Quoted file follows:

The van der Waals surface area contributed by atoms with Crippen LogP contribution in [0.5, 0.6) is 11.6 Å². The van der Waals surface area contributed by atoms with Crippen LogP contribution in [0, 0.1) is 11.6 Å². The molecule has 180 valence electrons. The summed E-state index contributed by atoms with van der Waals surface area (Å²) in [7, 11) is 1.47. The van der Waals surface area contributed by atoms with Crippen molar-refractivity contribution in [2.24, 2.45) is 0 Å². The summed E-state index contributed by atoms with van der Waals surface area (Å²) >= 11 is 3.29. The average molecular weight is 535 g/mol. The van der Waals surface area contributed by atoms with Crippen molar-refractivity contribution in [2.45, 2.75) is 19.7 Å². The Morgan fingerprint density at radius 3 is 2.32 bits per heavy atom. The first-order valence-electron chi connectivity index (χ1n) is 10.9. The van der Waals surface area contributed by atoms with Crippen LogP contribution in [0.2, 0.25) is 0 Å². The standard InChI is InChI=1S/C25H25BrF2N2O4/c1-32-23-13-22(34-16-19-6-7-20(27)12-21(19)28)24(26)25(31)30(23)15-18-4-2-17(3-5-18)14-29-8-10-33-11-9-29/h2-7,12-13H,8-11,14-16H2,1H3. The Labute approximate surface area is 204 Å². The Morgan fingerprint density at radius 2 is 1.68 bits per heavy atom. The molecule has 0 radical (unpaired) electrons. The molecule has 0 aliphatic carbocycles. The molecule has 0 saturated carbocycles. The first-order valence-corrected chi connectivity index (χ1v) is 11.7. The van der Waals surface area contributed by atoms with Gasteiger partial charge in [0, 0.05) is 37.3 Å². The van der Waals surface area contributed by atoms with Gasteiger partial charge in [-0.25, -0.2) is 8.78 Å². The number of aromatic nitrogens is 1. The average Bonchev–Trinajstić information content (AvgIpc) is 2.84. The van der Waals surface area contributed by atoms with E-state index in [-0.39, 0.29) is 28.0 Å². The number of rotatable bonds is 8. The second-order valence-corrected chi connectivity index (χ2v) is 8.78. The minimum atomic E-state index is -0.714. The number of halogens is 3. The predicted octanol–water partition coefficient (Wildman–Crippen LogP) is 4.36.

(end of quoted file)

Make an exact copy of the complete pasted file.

The van der Waals surface area contributed by atoms with Crippen LogP contribution in [0.5, 0.6) is 11.6 Å². The van der Waals surface area contributed by atoms with Crippen LogP contribution in [0, 0.1) is 11.6 Å². The molecule has 180 valence electrons. The summed E-state index contributed by atoms with van der Waals surface area (Å²) in [7, 11) is 1.47. The van der Waals surface area contributed by atoms with Crippen molar-refractivity contribution in [2.24, 2.45) is 0 Å². The summed E-state index contributed by atoms with van der Waals surface area (Å²) >= 11 is 3.29. The average molecular weight is 535 g/mol. The van der Waals surface area contributed by atoms with Crippen molar-refractivity contribution in [2.45, 2.75) is 19.7 Å². The Morgan fingerprint density at radius 3 is 2.32 bits per heavy atom. The first-order valence-electron chi connectivity index (χ1n) is 10.9. The van der Waals surface area contributed by atoms with Crippen LogP contribution in [0.2, 0.25) is 0 Å². The standard InChI is InChI=1S/C25H25BrF2N2O4/c1-32-23-13-22(34-16-19-6-7-20(27)12-21(19)28)24(26)25(31)30(23)15-18-4-2-17(3-5-18)14-29-8-10-33-11-9-29/h2-7,12-13H,8-11,14-16H2,1H3. The Labute approximate surface area is 204 Å². The Morgan fingerprint density at radius 2 is 1.68 bits per heavy atom. The molecule has 0 radical (unpaired) electrons. The molecule has 0 aliphatic carbocycles. The molecule has 0 saturated carbocycles. The first-order valence-corrected chi connectivity index (χ1v) is 11.7. The van der Waals surface area contributed by atoms with Gasteiger partial charge in [0, 0.05) is 37.3 Å². The van der Waals surface area contributed by atoms with Gasteiger partial charge in [-0.25, -0.2) is 8.78 Å². The number of aromatic nitrogens is 1. The average Bonchev–Trinajstić information content (AvgIpc) is 2.84. The van der Waals surface area contributed by atoms with E-state index in [-0.39, 0.29) is 28.0 Å². The number of rotatable bonds is 8. The second-order valence-corrected chi connectivity index (χ2v) is 8.78. The minimum atomic E-state index is -0.714. The number of halogens is 3. The predicted octanol–water partition coefficient (Wildman–Crippen LogP) is 4.36.